Geographic and Market Analysis

The geographic and market analysis describes the market environment and the forces shaping property value. This section details the property's economic setting, ranging from the general market area to the property's specific surroundings.

If the user is unfamiliar with the area around the property, this section can be very helpful. It provides an image of how the local economy is structured and the current condition of its markets. The strength of demand for properties like the subject's should be described, as well as how many similar properties there are in the market. Also, it describes the area surrounding the property and the relative desirability of the location.

Physical and Legal Analysis

The physical and legal analysis describes characteristics of the subject property that will be used later in applying valuation methods. This usually is divided into a description of the site and its improvement.

Even if the user is familiar with the property, it is still worthwhile to see how it is described by a professional trained in critically examining properties. The description should point out features of the property that affect its value, such as the quality of construction and the adequateness of the site for its current use. Legal analysis indicates any restrictions that may exist, either as local ordinances or as components of the property deed, that affect how the property may be used.

Highest and Best Use Analysis

The highest and best use analysis establishes the specific usage that supports market value. Most properties are purchased with the intention of continuing the current way it is used. However, some properties are valued primarily for conversion to, or redevelopment for, an alternative use. Market value, then, is based on the property's highest and best use.

In most cases, this analysis will merely state that the current usage is the most appropriate one for the property. Nevertheless, in most cases, the current use may be for an interim period or where the neighborhood may be changing so that the current use is no longer appropriate. If so, this should be pointed out with a discussion of what types of uses are most appropriate.

Valuation Techniques

The core of the appraisal report is the valuation techniques section, in which all facts and inferences from previous analyses are applied to derive an estimate of property value. In general, the problem is approached from three independent directions: market comparison, cost reproduction, and income capitalization. Each approach uses evidence from market data in different ways to reach the same objective. If these techniques faithfully follow market reasoning, the estimates should be similar. However, data limitations may produce significant differences. A final reconciliation process is needed to address these and to settle on a defensible estimate.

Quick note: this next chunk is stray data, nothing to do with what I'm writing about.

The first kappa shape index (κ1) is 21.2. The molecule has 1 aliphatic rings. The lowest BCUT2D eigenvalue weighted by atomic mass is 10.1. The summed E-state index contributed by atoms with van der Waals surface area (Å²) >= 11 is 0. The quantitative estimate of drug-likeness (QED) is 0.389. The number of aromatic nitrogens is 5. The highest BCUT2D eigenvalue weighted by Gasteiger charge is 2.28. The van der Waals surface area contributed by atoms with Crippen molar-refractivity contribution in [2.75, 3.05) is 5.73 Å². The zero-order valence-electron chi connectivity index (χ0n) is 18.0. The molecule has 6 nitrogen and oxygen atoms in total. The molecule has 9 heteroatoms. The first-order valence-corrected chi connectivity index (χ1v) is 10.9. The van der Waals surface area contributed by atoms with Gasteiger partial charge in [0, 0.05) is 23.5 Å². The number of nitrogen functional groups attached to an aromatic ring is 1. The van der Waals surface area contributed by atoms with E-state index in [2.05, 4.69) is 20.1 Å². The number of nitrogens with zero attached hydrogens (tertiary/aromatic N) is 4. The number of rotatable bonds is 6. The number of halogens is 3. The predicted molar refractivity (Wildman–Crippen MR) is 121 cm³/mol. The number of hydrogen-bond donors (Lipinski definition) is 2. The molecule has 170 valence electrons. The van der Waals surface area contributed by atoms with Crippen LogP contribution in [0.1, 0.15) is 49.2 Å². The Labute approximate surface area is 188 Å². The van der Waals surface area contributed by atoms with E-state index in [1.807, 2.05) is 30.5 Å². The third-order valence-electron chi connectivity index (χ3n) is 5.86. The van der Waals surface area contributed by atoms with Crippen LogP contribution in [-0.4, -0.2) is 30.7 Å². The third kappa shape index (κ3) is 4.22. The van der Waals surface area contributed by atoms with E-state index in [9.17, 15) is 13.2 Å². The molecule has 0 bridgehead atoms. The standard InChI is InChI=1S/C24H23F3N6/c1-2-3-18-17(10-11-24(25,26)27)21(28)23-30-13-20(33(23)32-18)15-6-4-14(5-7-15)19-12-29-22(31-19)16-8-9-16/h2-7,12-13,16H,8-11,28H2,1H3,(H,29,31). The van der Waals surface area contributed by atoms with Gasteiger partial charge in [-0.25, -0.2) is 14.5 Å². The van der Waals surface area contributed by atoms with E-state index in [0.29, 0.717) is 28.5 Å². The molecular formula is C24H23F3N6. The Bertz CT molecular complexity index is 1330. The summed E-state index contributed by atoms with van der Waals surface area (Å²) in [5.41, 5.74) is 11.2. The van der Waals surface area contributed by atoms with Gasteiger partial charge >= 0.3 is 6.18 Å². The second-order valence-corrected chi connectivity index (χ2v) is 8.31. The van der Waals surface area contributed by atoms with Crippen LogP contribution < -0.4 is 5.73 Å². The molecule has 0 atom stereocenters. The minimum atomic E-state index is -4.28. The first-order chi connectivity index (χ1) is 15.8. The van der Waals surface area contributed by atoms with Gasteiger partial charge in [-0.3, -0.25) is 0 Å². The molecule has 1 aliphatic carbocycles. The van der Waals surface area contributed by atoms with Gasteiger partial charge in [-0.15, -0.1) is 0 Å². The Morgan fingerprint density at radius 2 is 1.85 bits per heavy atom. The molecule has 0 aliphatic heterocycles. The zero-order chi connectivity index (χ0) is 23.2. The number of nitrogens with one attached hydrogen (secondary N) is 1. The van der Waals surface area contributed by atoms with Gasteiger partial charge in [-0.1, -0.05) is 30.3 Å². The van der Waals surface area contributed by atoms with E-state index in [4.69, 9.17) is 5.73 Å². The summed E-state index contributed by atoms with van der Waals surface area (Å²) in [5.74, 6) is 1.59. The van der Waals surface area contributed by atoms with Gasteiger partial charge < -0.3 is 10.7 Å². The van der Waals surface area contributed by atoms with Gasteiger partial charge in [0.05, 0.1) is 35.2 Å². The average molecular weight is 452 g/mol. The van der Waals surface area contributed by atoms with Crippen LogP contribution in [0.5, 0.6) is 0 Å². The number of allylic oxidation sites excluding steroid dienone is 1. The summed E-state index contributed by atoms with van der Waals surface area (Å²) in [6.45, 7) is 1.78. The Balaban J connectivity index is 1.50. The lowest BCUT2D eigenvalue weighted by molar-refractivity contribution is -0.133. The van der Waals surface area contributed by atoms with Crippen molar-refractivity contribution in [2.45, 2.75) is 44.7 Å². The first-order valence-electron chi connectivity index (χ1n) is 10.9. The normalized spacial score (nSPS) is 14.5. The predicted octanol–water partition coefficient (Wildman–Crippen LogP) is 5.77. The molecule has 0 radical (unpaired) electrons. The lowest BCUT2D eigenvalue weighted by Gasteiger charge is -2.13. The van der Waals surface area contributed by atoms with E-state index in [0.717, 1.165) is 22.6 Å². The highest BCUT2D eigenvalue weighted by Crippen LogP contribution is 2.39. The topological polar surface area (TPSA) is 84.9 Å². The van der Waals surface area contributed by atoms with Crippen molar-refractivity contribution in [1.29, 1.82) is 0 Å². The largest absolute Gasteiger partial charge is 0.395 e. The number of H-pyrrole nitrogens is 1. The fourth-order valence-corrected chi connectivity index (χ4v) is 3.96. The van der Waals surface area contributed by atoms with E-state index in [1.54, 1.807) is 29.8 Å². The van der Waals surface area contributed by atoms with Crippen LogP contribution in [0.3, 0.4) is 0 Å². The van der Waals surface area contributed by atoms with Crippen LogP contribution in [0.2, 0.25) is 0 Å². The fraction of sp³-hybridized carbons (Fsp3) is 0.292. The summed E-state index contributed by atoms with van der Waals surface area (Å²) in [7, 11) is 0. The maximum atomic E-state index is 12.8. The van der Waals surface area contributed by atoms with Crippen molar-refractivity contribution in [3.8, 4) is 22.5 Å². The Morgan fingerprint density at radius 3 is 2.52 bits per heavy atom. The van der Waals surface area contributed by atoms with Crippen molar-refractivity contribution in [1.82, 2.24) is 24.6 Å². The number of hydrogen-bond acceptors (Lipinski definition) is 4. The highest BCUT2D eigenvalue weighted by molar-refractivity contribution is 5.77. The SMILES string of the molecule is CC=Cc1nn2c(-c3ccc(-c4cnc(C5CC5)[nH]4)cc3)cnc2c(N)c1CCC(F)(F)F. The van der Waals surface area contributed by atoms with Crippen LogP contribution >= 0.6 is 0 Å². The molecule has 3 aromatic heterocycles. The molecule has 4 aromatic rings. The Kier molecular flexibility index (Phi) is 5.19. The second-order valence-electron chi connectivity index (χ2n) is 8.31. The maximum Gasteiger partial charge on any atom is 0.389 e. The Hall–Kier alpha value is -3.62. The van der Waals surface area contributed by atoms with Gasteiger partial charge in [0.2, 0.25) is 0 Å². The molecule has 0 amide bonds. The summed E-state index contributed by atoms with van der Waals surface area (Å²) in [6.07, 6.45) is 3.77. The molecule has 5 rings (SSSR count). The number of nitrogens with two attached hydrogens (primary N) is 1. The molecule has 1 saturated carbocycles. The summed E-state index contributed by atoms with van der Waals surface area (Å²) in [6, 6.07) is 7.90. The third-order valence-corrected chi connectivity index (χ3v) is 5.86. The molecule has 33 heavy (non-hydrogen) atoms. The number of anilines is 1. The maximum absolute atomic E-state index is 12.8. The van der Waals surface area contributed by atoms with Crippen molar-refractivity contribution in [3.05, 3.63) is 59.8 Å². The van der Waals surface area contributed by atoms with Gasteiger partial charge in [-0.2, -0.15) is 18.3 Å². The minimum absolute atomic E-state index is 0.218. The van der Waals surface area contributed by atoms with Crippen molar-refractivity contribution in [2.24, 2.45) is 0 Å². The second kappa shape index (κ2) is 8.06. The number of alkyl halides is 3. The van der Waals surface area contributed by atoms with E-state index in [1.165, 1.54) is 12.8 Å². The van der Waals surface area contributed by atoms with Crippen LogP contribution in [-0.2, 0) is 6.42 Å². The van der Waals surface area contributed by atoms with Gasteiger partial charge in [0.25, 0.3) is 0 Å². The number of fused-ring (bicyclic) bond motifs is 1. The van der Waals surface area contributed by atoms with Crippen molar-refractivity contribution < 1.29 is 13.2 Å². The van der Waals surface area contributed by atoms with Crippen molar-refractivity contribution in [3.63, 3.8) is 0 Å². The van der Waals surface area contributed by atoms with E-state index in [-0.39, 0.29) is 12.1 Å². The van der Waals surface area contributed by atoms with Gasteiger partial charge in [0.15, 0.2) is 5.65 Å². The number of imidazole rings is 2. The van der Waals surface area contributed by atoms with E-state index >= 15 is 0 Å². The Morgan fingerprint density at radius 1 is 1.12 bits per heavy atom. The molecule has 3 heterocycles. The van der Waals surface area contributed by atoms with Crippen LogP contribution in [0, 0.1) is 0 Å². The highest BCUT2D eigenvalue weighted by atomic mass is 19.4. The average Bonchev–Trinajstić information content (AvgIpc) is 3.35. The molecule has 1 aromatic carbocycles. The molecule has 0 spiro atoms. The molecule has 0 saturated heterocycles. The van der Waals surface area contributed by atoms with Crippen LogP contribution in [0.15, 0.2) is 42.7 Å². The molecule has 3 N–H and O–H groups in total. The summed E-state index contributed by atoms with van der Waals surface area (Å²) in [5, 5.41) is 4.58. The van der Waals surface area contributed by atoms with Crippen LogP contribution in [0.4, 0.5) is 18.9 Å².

Market Comparison Approach

The purpose of the market comparison approach is to derive a value based on recent sales prices of similar properties. The method assumes that the typical buyer pays no more for a property than the cost of purchasing an identical property.

Data are collected on recent sales of properties similar to the subject, called comparables. How recent and how similar the comparables are depended on the availability of data. Because comparables will not be identical to the subject, some price adjustment is necessary. The idea is to simulate the price that would have been paid if the comparables were actually identical to the subject. Differences that do not affect value are not adjusted. If the comparables are superior to the subject, an amount is subtracted from the sales price. Inferior features require that an amount be added to the sales price. From the group of adjusted sales prices, the appraiser selects an indicator of value that is representative of the subject.

How are comparables selected? To minimize the amount of adjustment required, comparables should be closely similar to the subject. The following are common shortcomings in the selection process:

  • The sale is too old (the market may have changed since the sale took place).
  • The location is too different (location and surroundings have important effects on value).
  • Special financing was used in comparable sales (part of the price may have resulted from favorable financing terms).
  • Too few comparables are found (one or two sales may not represent the market).

When the subject is unusual or when market activity is slow, these problems may be unavoidable. However, if this is the case, it should be acknowledged and taken into consideration when the final value opinion is rendered.

Cost Approach

The purpose of the cost approach is to indicate a value based on the cost to replace the property, using current materials and methods. The underlying cost is thought to be a basis of the long-term value that is not sensitive to market fluctuations. Cost may be the only indication of value for unique properties, or for properties without active markets.

The value of improvements, as well as the land, are estimated separately. For improvements, reproduction cost is estimated. This figure represents what it would cost to produce the building with current methods. It is not necessary to simulate production of an exact replica. The reproduction should be one that a typical purchaser would consider as a perfect substitute. Any depreciation on the subject property is estimated and subtracted from the new reproduction cost. Depreciation includes physical wear (incurable physical), needed repair and replacement of components (curable physical), outmoded design and materials (functional obsolescence), and incompatibility with surroundings (locational). Site value generally is estimated by market comparison using site comparables.